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People who use rent-to-own stores often end up paying twice the retail price — or more — for anything they buy.
So why do millions of people rent-to-own?
Researchers say people who patronize rent-to-own outlets aren’t being stupid, necessarily. Instead, they’re falling prey to the kinds of irrational thinking that plague most humans along with the limited options facing low-income people with bad, nonexistent or .
“If you talk to rent-to-own customers, you’ll find out that nobody thinks this is cheap,” says Jim Hawkins, a professor at the University of Houston Law Center who has researched the industry. “Everybody knows this is a costly way to buy.”
The primary is that it provides immediate access to household goods without having to save or make a long-term commitment — two things that are especially difficult for low-earning families who are less likely to have predictable incomes than wealthier families.
Customers can get brand-name furniture, appliances or electronics (market leader Rent-A-Center’s motto is “Get the Good Stuff Today”) with no credit checks or down payments and relatively low monthly or weekly payments.
Rent-to-own companies typically offer free delivery, setup and service if items need repairs, a huge plus, because many families don’t have savings to pay for unexpected expenses. (The Federal Reserve says 44% of U.S. adults couldn’t come up with $400 in an emergency.)
If customers can’t make the payments, the items can be returned without triggering collections activity or damage to credit reports. Because low-income families often lack savings cushions to deal with financial shocks, they’re willing to pay a hefty premium for the flexibility of “a completely escapable contract,” researchers at Carnegie Mellon University found.
“An external observer might note that they are paying a huge price for those features, and they are,” says researcher Brian Zikmund-Fisher, who is now a professor at the University of Michigan. “But it's difficult for someone looking at these contracts from a place of financial stability and wealth to truly understand the experience of financial uncertainty that many people live with.”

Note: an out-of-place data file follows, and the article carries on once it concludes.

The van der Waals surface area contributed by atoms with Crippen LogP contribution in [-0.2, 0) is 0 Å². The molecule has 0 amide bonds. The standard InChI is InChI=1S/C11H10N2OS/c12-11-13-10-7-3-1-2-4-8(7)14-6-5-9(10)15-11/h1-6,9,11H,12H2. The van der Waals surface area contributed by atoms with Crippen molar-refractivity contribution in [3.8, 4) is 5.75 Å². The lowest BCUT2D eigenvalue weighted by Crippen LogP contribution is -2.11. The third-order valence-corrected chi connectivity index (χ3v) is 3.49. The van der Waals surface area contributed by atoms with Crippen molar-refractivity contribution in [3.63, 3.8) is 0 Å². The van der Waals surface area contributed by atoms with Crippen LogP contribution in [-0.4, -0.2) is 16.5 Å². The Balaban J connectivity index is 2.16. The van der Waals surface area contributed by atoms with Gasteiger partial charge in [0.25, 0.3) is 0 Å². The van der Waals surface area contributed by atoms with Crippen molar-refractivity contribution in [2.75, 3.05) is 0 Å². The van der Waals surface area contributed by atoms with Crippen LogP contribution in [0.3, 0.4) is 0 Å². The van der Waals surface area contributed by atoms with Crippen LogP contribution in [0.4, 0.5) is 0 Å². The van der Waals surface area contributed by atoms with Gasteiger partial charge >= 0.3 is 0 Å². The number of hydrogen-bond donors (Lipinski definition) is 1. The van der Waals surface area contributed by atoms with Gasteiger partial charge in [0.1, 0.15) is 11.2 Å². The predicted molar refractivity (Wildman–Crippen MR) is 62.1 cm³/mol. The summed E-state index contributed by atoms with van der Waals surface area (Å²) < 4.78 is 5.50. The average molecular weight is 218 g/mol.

Zikmund-Fisher and his colleague Andrew Parker found many customers who struggled to save money instead employed rent-to-own contracts as a financial management tool. Low-income people often fear any money they save will disappear into other spending when their incomes drop, or get eaten up by bank fees, or disqualify them from some public benefits, while payments required by a rent-to-own contract allow them to purchase goods they couldn’t otherwise get.
“They used [rent-to-own contracts] as a self-control mechanism: It forced them to put money towards durable goods on literally a weekly basis,” Zikmund-Fisher says.
That still doesn’t make renting-to-own a good idea. Buying stuff you really can’t afford rarely is.
The difference is that higher-income people and those with better credit can put their purchases on plastic at much lower effective interest rates. Someone who charges a $450 television on a card with a 20% interest rate will pay $89.49 interest over 22 months, if she makes minimum payments. To buy the same TV, a rent-to-own customer might make 52 weekly payments of $20 and spend $1,040 — $590 more than the cash price.
Although customers may understand the cost is high, many don’t understand exactly how high or appreciate how rent-to-own — like payday loans, auto title loans and other products that target low-income consumers — can erode their financial well-being, says economist Signe-Mary McKernan, an expert on wealth-building and poverty for the Urban Institute, an economic and social policy think tank.
McKernan thinks the solution lies not in regulating these businesses out of existence, but helping low-income families get in the despite the obstacles. She encourages people to:
“The idea is to make it easier to create savings so they need these products less,” McKernan says.